Everyone can contribute, with their life habits, to a good water quality. This is even more important since lake Massawippi is a drinking water reservoir for several municipalities. Even if water is treated and purified before being distributed, it is important to protect water quality. Simple gestures can contribute to achieve this.
Eliminate the use of pesticides and fertilizers on properties.
When rain water falls and works its way through the lands, it drains an important quantity of pesticides and fertilizers used for gardening or landscaping into the lake. These products contain nutrients, including phosphorus and nitrogen, and many chemical products that are toxic for the aquatic ecosystems. Fertilizers, even the ones called “organic”, will have the same effect on the lake as on the garden: they accelerate the growth of algae, aquatic plants and cyanobacteria. The use of fertilizers and pesticides is prohibited in the shoreline areas, meaning ten meters and less from the water body. For more information, you can get in touch with your municipality.
Adopt phosphate free household and cleaning products.
Just like phosphorus present in fertilizers, the phosphates in household products and found in wastewater are sent back into the environment, where they contribute to algae, aquatic plant and cyanobacteria growth. We can now buy cleaning and laundry soaps and all kinds of phosphate free household products in drugstores, supermarkets and natural groceries stores. They are often recognizable by their “phosphate free” label.
Do empty your septic tank and make sure that it works effectively.
Wastewaters contain phosphorus and nitrogen. When no sewer system serves a house, onsite wastewater management systems can purify these waters before releasing them out into the environment. The treatment’s efficiency depends on the system’s conformity and good working order. To prevent any problems, septic tanks must be emptied in accordance with regulations: every second year for a permanent residence and every four years for a seasonal residence. Also, many clues can help detect if a system is not working efficiently: bad odours, moist soil close to the system, dense and green vegetation… For any questions, information or advice, you can contact your municipality. For more information, you can visit the Ministère du Développement durable, de l’Environnement et des Parcs web site at : http://www.mddep.gouv.qc.ca/eau/eaux-usees/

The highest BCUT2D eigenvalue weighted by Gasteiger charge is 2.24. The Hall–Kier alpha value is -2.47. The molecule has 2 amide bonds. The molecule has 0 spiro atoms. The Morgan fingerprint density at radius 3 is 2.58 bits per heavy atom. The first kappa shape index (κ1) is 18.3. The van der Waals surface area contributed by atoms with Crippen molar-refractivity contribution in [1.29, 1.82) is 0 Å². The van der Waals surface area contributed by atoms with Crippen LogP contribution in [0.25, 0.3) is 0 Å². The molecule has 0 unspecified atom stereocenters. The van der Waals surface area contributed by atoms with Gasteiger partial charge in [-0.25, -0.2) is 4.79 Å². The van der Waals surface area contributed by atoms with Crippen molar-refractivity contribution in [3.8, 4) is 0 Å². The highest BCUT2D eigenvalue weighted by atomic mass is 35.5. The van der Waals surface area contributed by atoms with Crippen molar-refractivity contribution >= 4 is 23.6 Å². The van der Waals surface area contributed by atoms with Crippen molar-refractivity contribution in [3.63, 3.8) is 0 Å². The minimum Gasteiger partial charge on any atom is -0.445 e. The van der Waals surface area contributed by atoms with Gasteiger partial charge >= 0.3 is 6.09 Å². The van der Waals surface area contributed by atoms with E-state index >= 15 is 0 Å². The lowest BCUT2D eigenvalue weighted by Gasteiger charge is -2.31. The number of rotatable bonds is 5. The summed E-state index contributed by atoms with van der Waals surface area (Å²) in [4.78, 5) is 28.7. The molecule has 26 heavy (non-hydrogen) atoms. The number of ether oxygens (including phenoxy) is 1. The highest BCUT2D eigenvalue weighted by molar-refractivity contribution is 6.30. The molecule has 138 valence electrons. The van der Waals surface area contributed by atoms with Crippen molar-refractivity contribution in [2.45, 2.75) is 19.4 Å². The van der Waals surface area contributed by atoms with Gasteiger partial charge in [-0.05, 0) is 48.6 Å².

Put in place necessary measures to control soil erosion before starting any construction projects.
Exposed soil is particularly sensitive to erosion caused by water runoff. Soil particles, full of organic substances and phosphorus, are carried by the water and end up in lakes and other watercourses, which contribute to sedimentation and stream bed silting. Lake fry are asphyxiated, aquatic plant, algae and cyanobacteria growth is accelerated and swimming is not as fun. When construction is started, several simple and cheap methods can protect exposed soil or hold back sediments within the site, including sediment barriers, seeding and sensitive zone covering. Appropriate use and rigorous maintenance guaranty these method’s efficiency. For any questions, information or advice, you can contact your municipality.
Stop grass maintenance along the lakes and watercourses and let nature take back its place again.
By stopping grass cutting on the shoreline, nature will slowly take back its place. In less than a year, wild flowers will brighten up your land. After two or three years, bushes will grow and your shore will have found a natural aspect. The shoreline will be able to fully play its role and filter sediments and nutrients carried by water runoff. If the aesthetic aspect of uncut grass is bothering you, you can stop the maintenance of one meter of shoreline each year. The visual aspect will be less important and nature will deploy its magnificence, one step at the time.
Use boats in a way that limits the shoreline erosion due to backwash.
Motor boat waves have an important erosion force. The backwash created contributes greatly to shore erosion. Sediments present in the water cause soil silting and discharge phosphorus, which have a direct impact on algae, aquatic plant and cyanobacteria proliferation. It is important to respect marine signage and to reduce boat speeds when getting closer to the shore.
Avoid cleaning yourself or washing the dishes in the water bodies, since soaps contain phosphate which encourages cyanobacteria proliferation.
Camping and outdoor life are really pleasant when we are on vacation! But be careful, most maintenance products and soaps contain phosphates. When these products are directly rejected into the environment, they contribute to increased phosphate loads in water bodies. This has an effect on the aquatic fauna and accelerates aquatic plant, algae and cyanobacteria growth. It is important to wash the dishes, clean yourself and dispose of wastewaters in a planned appropriate area.
Handle pleasure boat wastewaters in a responsible way
All wastewaters contain phosphorus. When they are directly rejected into the environment, they increase the nutrient availability in the water surfaces and contribute to algae, aquatic plant and cyanobacteria growth. It is then crucial to dispose of wastewaters in areas planned for this activity.